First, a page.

‘It was a goal to get back in the Irish jersey, so it was nice to achieve that’

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Rhys Ruddock would have loved more game time in the Six Nations.

RHYS RUDDOCK WAITED a long time to get back into an Ireland jersey but his return was frustratingly short-lived.

The 30-year-old started for Ireland against France in round two of the Six Nations after Peter O’Mahony’s red card and suspension, with the Leinster man making his first appearance in green since the 2019 World Cup.

Ireland boss Andy Farrell couldn’t ignore Ruddock’s form for Leinster when he picked his Six Nations squad, but that outing against the French – the back row’s 27th cap – proved to be his final involvement in the championship.

He was still part of the wider Ireland squad as they finished their campaign with three consecutive wins but Ruddock is raring to actually play again now that he’s back in the Leinster set-up preparing for Saturday’s Guinness Pro14 final against Munster.

“Obviously missing out on the Six Nations squad last year, it was a goal of mine to get back in the squad and try and get back in the Irish jersey, so it was nice to achieve that,” says Ruddock.

“I probably would have liked a little bit more game time, but I suppose it’s nice to come back in here [Leinster] and straight away have a chance to fight for a position in the team for some massive games coming up – the final first this week.”

An early lineout steal against the French suggested that Ruddock was set to make a big impact but it was a tough day for Ireland collectively. 

The Leinster back row was left out of the Italy game two weekends later and didn’t feature against Scotland or England either.

rhys-ruddock-dejected-at-the-final-whistle
Ruddock after Ireland’s defeat to France.


Source: Billy Stickland/INPHO

“There were reasons that they shared with me that I needed to do more of or improve on, but I would prefer… that’s probably between me and the coaches,” says Ruddock of the feedback he got from Farrell and co.

“Look, at the end of the day, there were guys in there doing a brilliant job as well. Tadhg [Beirne] coming in and playing six, playing outstanding, Jack Conan coming in as well.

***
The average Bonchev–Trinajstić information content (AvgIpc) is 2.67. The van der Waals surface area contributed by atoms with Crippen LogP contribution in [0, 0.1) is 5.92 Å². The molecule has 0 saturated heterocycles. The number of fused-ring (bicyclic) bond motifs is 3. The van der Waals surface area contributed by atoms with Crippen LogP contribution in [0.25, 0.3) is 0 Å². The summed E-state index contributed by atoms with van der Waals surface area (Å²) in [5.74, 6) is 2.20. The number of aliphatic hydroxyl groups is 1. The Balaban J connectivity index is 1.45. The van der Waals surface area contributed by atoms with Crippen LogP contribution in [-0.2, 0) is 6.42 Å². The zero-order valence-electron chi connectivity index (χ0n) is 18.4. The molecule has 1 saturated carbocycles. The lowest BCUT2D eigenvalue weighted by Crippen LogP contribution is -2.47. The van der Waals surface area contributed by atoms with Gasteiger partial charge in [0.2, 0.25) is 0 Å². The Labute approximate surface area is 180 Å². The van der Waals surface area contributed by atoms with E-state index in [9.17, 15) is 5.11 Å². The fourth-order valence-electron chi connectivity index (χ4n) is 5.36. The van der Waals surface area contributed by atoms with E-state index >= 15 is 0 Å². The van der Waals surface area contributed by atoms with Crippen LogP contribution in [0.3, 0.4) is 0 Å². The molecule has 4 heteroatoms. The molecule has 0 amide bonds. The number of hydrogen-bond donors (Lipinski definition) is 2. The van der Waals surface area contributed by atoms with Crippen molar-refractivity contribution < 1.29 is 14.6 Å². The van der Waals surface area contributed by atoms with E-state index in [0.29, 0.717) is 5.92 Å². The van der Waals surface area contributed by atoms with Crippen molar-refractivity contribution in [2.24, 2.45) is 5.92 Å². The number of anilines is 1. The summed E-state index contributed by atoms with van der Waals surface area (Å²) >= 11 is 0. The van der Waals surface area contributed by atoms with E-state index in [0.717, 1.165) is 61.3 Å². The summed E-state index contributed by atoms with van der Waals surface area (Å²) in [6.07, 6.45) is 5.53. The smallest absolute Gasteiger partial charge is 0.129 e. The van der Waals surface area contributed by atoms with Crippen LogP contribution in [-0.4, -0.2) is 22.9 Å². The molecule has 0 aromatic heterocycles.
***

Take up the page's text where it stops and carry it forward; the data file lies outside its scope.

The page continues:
“It’s just one of those things. It was great to be a part of it. It’s not always as enjoyable when you’re 24th man watching the team and you feel like you want to be out there, but I have to say, the England game, there was no one in the stadium, but all of the reserves who warmed up, there was such a great buzz to see the lads performing so well.

“You could just tell that everyone was on it, so that was actually unbelievable to be a part of, even in that small way. I thought it was a pretty special day.”

Ruddock will be back in a blue shirt this weekend and is eager to pick up where he left off with his province – playing some of his best rugby in years.

Operating at blindside flanker or number eight and often captaining the side, Ruddock has been very impressive for Leinster this season.

He puts his good form down to a tweak in his approach to training – dropping some weight but building more power – and a focus on his self-belief.

“Leading up to when we went into lockdown [last year], I probably wasn’t overly happy with my game in certain areas,” explains Ruddock.

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rhys-ruddock
Ruddock has been excellent for Leinster this season.


Source: Ryan Byrne/INPHO

“One of the main things I wanted to work on was becoming more dynamic and explosive in contact, especially with ball carry, and making more dominant tackles. That’s the kind of player I want to be – physical and a collision winner.

“Then the other side, my confidence wasn’t quite where it needed to be, which I had to work on first.

“The lockdown kind of gave me a chance to do both, to make sure that I was working on that mental side, making sure I was getting my mind right to get as confident as I could be.

“I decided that in order to be more powerful, [I needed to be] be lighter and stronger – I thought the combination of the two, playing lighter but stronger, would make me more dynamic and explosive and then trusting and building confidence on the back of that every time I got stronger.”

Ruddock will hope his hard work pays off again on Saturday as Leinster look to come out on top of an eagerly-anticipated Pro14 final against Munster.

“The intensity of this game is probably going to be at a level that we haven’t faced this season yet,” says Ruddock.

“It’s going to be a massive test but I think we’ve got enough experience in the squad to understand what that’s going to look and feel like on the day, and it’s just about trying to prepare as best we can to face it.”

Originally published at 06.00; Updated at 15.31.

Ruddock played once for Ireland in the Six Nations.

Ruddock played once for Ireland in the Six Nations.

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